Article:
Thanks,
    Calicamper
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  2. 14 Comments

  3. by   gauge14iv
    That what hoyer lifts and such are for - there are ways to move large adults without injuring yourself. Your employer should be providing that equipment.
  4. by   piper_for_hire
    I work in ICU and PACU and I rarely lift anything but myself in the PACU. Hmmmm .... that reminds me that I need to go on a diet ....

    -S
  5. by   HappyNurse2005
    how about peds icu, ifyou are still interested in teh icu environment? though, i'm sure some teenagers could weigh as much as heavy adults,too.

    I do labor and delivery and don't do much heavy lifting. there is a lot of physical running back and forth, but not much heavy lifting.
  6. by   Jolie
    I hurt my back in school (bending over to pick up a piece of paper).

    That was one of the reasons I chose NICU as a new grad. My heaviest patient ever was about 12-13 lbs. There is some pushing of equipment required, but virtually no lifting.
  7. by   cardiacRN2006
    CCU is a very tough job. The whole thing with cardiac pts is rehab. When I worked in CVICU, we frequently had to ambulate people with chest tubes x2, foley, epicardial pacer, O2, the monitor...and then somehow help the pt walk (which was usually around 25ft)!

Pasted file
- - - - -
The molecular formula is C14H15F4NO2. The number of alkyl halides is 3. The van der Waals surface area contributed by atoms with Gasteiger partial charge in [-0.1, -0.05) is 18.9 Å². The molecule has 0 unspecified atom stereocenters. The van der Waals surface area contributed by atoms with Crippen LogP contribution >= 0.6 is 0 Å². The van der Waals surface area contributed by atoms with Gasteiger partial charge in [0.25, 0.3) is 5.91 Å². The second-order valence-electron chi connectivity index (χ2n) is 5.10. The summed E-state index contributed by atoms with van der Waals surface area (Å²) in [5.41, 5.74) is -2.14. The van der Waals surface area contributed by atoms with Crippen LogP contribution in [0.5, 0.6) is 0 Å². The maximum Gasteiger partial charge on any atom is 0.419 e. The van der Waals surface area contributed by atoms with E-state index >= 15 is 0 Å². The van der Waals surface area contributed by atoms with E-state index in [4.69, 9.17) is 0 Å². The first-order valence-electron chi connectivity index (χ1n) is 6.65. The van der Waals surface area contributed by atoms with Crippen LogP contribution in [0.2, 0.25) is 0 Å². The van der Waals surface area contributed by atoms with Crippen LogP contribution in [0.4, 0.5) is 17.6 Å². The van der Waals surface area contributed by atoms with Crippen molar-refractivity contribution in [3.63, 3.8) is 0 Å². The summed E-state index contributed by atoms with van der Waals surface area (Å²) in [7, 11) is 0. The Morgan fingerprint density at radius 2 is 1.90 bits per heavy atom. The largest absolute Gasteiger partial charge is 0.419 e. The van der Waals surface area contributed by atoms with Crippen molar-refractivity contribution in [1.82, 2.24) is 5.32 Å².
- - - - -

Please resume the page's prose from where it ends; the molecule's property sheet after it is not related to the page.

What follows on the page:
I work in MSICU now, and there is none of that! My pts are ventilated and on propofol-usually. It is quiet and calm (for the most part). There is always another nurse around to help with turns. It's great!


    BTW, if you have a large pt, like the one who was over 250 lbs, put the bed in trendellenberg and then give him a pull up in bed. Way easier...
  8. by   ChocoholicRN
    I'm about the same size as you, so I know how it feels to have to pull up a heavy person in bed. I've found the best manuever is to put the bed in trendellenberg, make sure the pt's knees are bent, have somone use one arm to keep their head/shoulders up a little bit (if their shoulders and head are pressing into the bed, it will hurt them and be very hard to move them at all), and just slide them back!! ALWAYS bend at your knees, keep a wide space between your hands, and just give it your all (or as much as you can). Good luck and try not to hurt your back!!